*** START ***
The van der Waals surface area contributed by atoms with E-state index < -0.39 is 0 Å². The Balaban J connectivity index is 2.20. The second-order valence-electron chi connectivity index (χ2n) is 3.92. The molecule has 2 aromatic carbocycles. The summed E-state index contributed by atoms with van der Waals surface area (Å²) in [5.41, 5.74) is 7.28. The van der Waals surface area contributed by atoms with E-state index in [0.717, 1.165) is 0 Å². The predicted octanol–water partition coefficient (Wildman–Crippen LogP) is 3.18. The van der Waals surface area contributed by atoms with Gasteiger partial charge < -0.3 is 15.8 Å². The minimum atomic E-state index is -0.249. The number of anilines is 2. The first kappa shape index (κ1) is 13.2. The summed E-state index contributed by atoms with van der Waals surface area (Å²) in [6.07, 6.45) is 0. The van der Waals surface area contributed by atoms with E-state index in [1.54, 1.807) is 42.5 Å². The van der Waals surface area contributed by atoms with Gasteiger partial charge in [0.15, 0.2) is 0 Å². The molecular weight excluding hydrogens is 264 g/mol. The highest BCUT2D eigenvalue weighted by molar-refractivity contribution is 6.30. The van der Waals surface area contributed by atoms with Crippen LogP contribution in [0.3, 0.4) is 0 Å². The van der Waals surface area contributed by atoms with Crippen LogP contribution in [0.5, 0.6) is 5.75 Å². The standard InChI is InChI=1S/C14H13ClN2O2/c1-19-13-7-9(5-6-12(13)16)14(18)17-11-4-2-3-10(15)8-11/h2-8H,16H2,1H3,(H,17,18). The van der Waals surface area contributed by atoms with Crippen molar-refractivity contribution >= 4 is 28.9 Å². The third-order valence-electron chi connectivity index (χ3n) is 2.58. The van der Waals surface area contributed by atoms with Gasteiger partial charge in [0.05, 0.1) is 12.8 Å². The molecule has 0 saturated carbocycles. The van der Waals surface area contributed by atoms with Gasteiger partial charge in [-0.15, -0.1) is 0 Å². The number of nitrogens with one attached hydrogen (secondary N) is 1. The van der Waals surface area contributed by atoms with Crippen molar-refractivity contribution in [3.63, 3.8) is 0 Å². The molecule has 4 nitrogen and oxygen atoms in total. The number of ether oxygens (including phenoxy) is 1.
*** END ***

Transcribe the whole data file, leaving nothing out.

The van der Waals surface area contributed by atoms with E-state index < -0.39 is 0 Å². The Balaban J connectivity index is 2.20. The second-order valence-electron chi connectivity index (χ2n) is 3.92. The molecule has 2 aromatic carbocycles. The summed E-state index contributed by atoms with van der Waals surface area (Å²) in [5.41, 5.74) is 7.28. The van der Waals surface area contributed by atoms with E-state index in [0.717, 1.165) is 0 Å². The predicted octanol–water partition coefficient (Wildman–Crippen LogP) is 3.18. The van der Waals surface area contributed by atoms with Gasteiger partial charge < -0.3 is 15.8 Å². The minimum atomic E-state index is -0.249. The number of anilines is 2. The first kappa shape index (κ1) is 13.2. The summed E-state index contributed by atoms with van der Waals surface area (Å²) in [6.07, 6.45) is 0. The van der Waals surface area contributed by atoms with E-state index in [1.54, 1.807) is 42.5 Å². The van der Waals surface area contributed by atoms with Gasteiger partial charge in [0.15, 0.2) is 0 Å². The molecular weight excluding hydrogens is 264 g/mol. The highest BCUT2D eigenvalue weighted by molar-refractivity contribution is 6.30. The van der Waals surface area contributed by atoms with Crippen LogP contribution in [0.3, 0.4) is 0 Å². The van der Waals surface area contributed by atoms with Crippen LogP contribution in [0.5, 0.6) is 5.75 Å². The standard InChI is InChI=1S/C14H13ClN2O2/c1-19-13-7-9(5-6-12(13)16)14(18)17-11-4-2-3-10(15)8-11/h2-8H,16H2,1H3,(H,17,18). The van der Waals surface area contributed by atoms with Crippen molar-refractivity contribution >= 4 is 28.9 Å². The third-order valence-electron chi connectivity index (χ3n) is 2.58. The van der Waals surface area contributed by atoms with Gasteiger partial charge in [0.05, 0.1) is 12.8 Å². The molecule has 0 saturated carbocycles. The van der Waals surface area contributed by atoms with Gasteiger partial charge in [-0.15, -0.1) is 0 Å². The number of nitrogens with one attached hydrogen (secondary N) is 1. The van der Waals surface area contributed by atoms with Crippen molar-refractivity contribution in [3.63, 3.8) is 0 Å². The molecule has 4 nitrogen and oxygen atoms in total. The number of ether oxygens (including phenoxy) is 1.